By Sean Watson
There are very few young sportsmen that can claim to have a World Champion in their corner to aid their progress. But 19 year old tennis hotshot Liam Broady can.
In recent weeks and months, the 2010 Wimbledon Boys’ Doubles Champion has been working closely with the WBA World Super-Bantamweight Champion Scott Quigg.
Under the watchful eye of strength and conditioning coach Ric Moylan, who usually trains the pair separately, Broady and Quigg have undergone several intense workouts in the past few months, and the sessions seem to have paid dividends; Broady won his first ITF Futures tournament in September.
And Broady, who doesn’t turn 20 until January, was full of praise for World Champion Quigg and the impact he has had.
“On the face of it, it might seem a bit strange; a boxer and a tennis player training together, but there are a lot of similarities between the two sports. More than you’d think, actually. Tennis is a one on one sport, just like boxing. You’re still on your own out there.
“I have done two or three sessions with Scott, and they were unbelievably intense. He is more focused than any sportsman I have ever met. And that type of mentality rubs off on you.
“It was very special talking to him about mentality. Everybody can see that his attitude is working for him and it flicked a switch in my head. If I put the work in, like Scott does week in week out, I can get the results,” he said.
Quigg, who defends his WBA crown at the Phones4U Arena this weekend, heaped praise on Broady and believes he has the talent to go a long way.
“In the field he is in, he is going to be world class. To be the best, you’ve got to live the life of an athlete. And I think that Liam is starting to do that now.
“He has surrounded himself with the right people, and I think that is very important. We both do a little bit of work with Ric and with a psychotherapist and performance coach called Adrian Tannock, and he is helping Liam to focus his mind.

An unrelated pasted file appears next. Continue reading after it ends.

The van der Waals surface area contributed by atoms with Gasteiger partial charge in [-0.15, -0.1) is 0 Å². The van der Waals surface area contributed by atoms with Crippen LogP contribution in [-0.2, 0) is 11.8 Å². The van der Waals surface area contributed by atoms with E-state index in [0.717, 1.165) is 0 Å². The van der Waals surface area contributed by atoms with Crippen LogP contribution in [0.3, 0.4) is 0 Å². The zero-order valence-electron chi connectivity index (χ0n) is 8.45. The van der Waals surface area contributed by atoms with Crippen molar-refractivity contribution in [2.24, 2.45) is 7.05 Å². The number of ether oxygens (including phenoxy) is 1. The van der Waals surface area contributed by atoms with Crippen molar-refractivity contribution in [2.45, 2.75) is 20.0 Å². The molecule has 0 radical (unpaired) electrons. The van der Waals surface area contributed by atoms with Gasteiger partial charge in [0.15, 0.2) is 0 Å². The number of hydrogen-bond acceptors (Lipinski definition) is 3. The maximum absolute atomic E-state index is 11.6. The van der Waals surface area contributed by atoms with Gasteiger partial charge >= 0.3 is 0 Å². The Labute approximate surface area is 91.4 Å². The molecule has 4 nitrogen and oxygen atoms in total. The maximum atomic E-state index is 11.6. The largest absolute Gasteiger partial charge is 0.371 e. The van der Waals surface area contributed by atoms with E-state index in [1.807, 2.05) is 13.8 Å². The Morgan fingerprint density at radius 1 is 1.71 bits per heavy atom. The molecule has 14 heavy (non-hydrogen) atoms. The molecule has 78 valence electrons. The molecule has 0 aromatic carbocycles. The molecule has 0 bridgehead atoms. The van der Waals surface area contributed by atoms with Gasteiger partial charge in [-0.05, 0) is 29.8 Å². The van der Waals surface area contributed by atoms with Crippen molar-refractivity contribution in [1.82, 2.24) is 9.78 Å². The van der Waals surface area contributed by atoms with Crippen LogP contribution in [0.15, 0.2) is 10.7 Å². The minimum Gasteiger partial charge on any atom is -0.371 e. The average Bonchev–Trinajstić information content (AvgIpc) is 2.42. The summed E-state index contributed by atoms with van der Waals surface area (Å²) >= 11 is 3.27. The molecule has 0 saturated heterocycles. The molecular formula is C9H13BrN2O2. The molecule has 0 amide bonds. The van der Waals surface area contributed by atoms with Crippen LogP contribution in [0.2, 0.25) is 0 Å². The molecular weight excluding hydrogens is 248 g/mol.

“It’s all about the decisions and sacrifices you make, and that’s where Adrian comes in. It comes down to whether you want to go for a pint, or practice your serve. And it’s clear to see that Liam is making the right decisions now,” Quigg added.
After his success at junior level, Broady found the transition to the professional game tough, and struggled to make his mark in his first year on tour.
“I just wasn’t working hard enough, pure and simple. But, these past six months, I have been working myself unbelievably hard, and I’m seeing the results now. I’m playing well at the minute.
“But I know this is only the beginning. I have got so much more to give, and I know that if I put the work in, I will reap the rewards on the court.
“It’s not just doing the work, it’s doing it in the right way. That means getting my diet correct, and tailoring my sessions to my needs. I think I’m doing that at the minute,” Broady added.
His success towards the end of the season has meant that Broady has had to re-evaluate his goals, and says that he is ready for a big 2014.
“My initial target at the start of the year was to get into the top 500 in the world. But, I’m nearly there already.
“I think my ranking at the minute is 514, so I’d like to break the 450 mark before the end of the season and then push on the best I can next year.”